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Natural reserve in Paraguay
Laguna Blanca has been identified by Conservation International as a 'biodiversity hotspot' and by Birdlife International as an 'Important Bird Area'. Laguna Blanca is one of the most biodiverse areas in Paraguay due to its unique location at the frontier of two distinct eceoregions. Our project house sits by the side of Laguna Blanca, an artesian lake, with pristine cerrado to the north and humid Atlantic Forest to the south. This combination of habitats and the fact that many of the species are endemic to Laguna Blanca makes the area very interesting to study. Since April 2010 we have already discovered seven new species for Paraguay. But there is still lots left to discover.
Why protect Laguna Blanca?
The white-winged nightjar - Laguna Blanca is home to the white-winged nightjar, a critically endangered species of nocturnal bird known to breed here and at just two other locations worldwide. With a population estimate of only 500 individuals, 200 of which live at Laguna Blanca, the need to conserve its habitat cannot be overemphasised.
Rapid destruction - in Paraguay, the cerrado suffers continuous destruction as a result of expanding agricultural activities, such as cattle ranching and soya production. Land purchase by conservation-oriented non-profit organisations protects land from exploitation and helps to maintain crucial wildlife corridors to link remaining pockets of original vegetation.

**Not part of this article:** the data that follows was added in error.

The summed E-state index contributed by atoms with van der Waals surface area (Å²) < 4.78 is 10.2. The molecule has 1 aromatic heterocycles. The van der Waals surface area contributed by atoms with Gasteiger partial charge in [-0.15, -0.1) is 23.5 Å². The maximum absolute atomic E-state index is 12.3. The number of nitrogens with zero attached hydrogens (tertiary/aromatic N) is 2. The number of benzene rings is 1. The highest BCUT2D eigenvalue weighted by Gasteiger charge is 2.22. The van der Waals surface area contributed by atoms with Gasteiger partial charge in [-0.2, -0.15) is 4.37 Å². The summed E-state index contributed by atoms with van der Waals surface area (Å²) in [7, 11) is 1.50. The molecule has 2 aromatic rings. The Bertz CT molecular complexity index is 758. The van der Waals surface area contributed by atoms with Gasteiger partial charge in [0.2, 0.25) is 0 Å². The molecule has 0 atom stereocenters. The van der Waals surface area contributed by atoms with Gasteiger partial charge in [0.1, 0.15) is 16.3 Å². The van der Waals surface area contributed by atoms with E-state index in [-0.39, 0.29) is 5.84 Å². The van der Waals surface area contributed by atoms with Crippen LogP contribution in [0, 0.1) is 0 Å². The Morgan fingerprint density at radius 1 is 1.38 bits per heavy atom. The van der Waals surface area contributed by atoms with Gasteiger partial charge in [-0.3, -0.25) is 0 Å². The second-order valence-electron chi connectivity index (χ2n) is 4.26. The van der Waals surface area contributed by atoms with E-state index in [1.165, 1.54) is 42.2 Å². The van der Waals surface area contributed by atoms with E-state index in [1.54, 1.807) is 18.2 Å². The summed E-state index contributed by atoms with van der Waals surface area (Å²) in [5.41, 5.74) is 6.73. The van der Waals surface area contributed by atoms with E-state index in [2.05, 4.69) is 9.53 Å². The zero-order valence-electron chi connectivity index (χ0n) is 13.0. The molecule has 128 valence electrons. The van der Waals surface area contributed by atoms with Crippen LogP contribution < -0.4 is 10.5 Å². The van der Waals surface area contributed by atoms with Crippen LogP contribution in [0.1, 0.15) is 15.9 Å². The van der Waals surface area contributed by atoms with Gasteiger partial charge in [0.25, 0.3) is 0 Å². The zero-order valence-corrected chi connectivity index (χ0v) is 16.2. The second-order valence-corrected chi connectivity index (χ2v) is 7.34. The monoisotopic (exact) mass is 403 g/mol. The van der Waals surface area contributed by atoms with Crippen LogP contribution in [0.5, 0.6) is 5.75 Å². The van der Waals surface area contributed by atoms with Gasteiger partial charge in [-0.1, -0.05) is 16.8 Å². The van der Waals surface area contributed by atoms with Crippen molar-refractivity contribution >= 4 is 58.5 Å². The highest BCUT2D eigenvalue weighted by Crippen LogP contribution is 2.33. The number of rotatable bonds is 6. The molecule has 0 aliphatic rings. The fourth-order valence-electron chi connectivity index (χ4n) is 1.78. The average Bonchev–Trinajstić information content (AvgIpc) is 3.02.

Ecological importance - The Reserve encompasses approximately 804 hectares, and is uniquely situated at the confluence of three important South American eco-regions: the Upper Paraná Atlantic Forest, the Cerrado, and the Bosque Central of Paraguay. This transition zone between habitats is almost unstudied and offers a huge variety of project options no matter what your interests may be. Additionally, the reserve is centered around a natural artesian lake, Laguna Blanca, approximately 2km x 1km. Because of this, the Reserve harbors a noteworthy diversity of plants and wildlife, including a number of rare, threatened, or endangered species.
Lack of scientific attention - Until April 2010, when Para La Tierra arrived at Laguna Blanca, the area was practically unstudied. In our first year we worked primarily on inventories of all the taxa in the reserve and have added numerous new species to the list for Paraguay and for Departmento San Pedro. This can only lead to even more exciting discoveries in the future, which you could be a part of. There might even be some new species for science waiting in the cerrado.